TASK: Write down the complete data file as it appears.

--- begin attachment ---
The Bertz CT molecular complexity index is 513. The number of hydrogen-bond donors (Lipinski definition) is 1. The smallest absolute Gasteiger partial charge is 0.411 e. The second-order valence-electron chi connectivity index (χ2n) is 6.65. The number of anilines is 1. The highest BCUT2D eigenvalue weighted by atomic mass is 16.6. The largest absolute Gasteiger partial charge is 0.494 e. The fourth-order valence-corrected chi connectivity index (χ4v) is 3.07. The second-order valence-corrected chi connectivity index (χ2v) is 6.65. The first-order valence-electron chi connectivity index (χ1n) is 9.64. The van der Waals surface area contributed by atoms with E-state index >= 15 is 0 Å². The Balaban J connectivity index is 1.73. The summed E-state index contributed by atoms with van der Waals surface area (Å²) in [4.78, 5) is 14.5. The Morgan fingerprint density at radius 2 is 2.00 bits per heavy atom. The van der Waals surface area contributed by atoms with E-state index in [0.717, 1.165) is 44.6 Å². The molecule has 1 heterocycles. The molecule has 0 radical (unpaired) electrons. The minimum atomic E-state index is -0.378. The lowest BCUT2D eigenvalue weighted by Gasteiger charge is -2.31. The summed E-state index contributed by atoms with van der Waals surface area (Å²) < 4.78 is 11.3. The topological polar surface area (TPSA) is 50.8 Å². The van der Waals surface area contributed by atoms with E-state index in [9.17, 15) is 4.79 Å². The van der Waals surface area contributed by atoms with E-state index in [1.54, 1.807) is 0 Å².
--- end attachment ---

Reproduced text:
The Bertz CT molecular complexity index is 513. The number of hydrogen-bond donors (Lipinski definition) is 1. The smallest absolute Gasteiger partial charge is 0.411 e. The second-order valence-electron chi connectivity index (χ2n) is 6.65. The number of anilines is 1. The highest BCUT2D eigenvalue weighted by atomic mass is 16.6. The largest absolute Gasteiger partial charge is 0.494 e. The fourth-order valence-corrected chi connectivity index (χ4v) is 3.07. The second-order valence-corrected chi connectivity index (χ2v) is 6.65. The first-order valence-electron chi connectivity index (χ1n) is 9.64. The van der Waals surface area contributed by atoms with E-state index >= 15 is 0 Å². The Balaban J connectivity index is 1.73. The summed E-state index contributed by atoms with van der Waals surface area (Å²) in [4.78, 5) is 14.5. The Morgan fingerprint density at radius 2 is 2.00 bits per heavy atom. The van der Waals surface area contributed by atoms with E-state index in [0.717, 1.165) is 44.6 Å². The molecule has 1 heterocycles. The molecule has 0 radical (unpaired) electrons. The minimum atomic E-state index is -0.378. The lowest BCUT2D eigenvalue weighted by Gasteiger charge is -2.31. The summed E-state index contributed by atoms with van der Waals surface area (Å²) < 4.78 is 11.3. The topological polar surface area (TPSA) is 50.8 Å². The van der Waals surface area contributed by atoms with E-state index in [9.17, 15) is 4.79 Å². The van der Waals surface area contributed by atoms with E-state index in [1.54, 1.807) is 0 Å².